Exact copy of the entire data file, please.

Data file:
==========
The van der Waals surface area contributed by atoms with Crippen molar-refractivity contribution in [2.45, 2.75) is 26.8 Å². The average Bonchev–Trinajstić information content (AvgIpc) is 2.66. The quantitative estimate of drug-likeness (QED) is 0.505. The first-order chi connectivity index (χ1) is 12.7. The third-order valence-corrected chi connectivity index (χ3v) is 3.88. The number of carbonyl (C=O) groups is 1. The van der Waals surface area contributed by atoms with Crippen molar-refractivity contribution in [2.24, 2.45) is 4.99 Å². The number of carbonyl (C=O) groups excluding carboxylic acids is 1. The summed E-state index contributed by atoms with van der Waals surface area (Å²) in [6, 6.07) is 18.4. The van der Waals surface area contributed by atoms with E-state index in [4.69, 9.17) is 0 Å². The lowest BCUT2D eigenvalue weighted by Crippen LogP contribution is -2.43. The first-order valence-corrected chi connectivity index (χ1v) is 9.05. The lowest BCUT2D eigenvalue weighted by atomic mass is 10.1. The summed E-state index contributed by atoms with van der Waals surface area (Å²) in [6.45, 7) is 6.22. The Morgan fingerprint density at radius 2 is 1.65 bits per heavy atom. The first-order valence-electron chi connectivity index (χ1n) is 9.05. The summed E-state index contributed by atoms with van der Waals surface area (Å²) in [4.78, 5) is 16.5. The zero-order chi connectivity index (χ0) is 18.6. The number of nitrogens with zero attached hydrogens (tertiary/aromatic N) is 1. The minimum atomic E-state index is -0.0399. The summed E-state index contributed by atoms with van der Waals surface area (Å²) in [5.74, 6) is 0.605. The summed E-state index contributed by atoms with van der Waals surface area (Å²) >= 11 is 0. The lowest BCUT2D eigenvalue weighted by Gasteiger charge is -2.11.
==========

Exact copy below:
The van der Waals surface area contributed by atoms with Crippen molar-refractivity contribution in [2.45, 2.75) is 26.8 Å². The average Bonchev–Trinajstić information content (AvgIpc) is 2.66. The quantitative estimate of drug-likeness (QED) is 0.505. The first-order chi connectivity index (χ1) is 12.7. The third-order valence-corrected chi connectivity index (χ3v) is 3.88. The number of carbonyl (C=O) groups is 1. The van der Waals surface area contributed by atoms with Crippen molar-refractivity contribution in [2.24, 2.45) is 4.99 Å². The number of carbonyl (C=O) groups excluding carboxylic acids is 1. The summed E-state index contributed by atoms with van der Waals surface area (Å²) in [6, 6.07) is 18.4. The van der Waals surface area contributed by atoms with E-state index in [4.69, 9.17) is 0 Å². The lowest BCUT2D eigenvalue weighted by Crippen LogP contribution is -2.43. The first-order valence-corrected chi connectivity index (χ1v) is 9.05. The lowest BCUT2D eigenvalue weighted by atomic mass is 10.1. The summed E-state index contributed by atoms with van der Waals surface area (Å²) in [6.45, 7) is 6.22. The Morgan fingerprint density at radius 2 is 1.65 bits per heavy atom. The first-order valence-electron chi connectivity index (χ1n) is 9.05. The summed E-state index contributed by atoms with van der Waals surface area (Å²) in [4.78, 5) is 16.5. The zero-order chi connectivity index (χ0) is 18.6. The number of nitrogens with zero attached hydrogens (tertiary/aromatic N) is 1. The minimum atomic E-state index is -0.0399. The summed E-state index contributed by atoms with van der Waals surface area (Å²) in [5.74, 6) is 0.605. The summed E-state index contributed by atoms with van der Waals surface area (Å²) >= 11 is 0. The lowest BCUT2D eigenvalue weighted by Gasteiger charge is -2.11.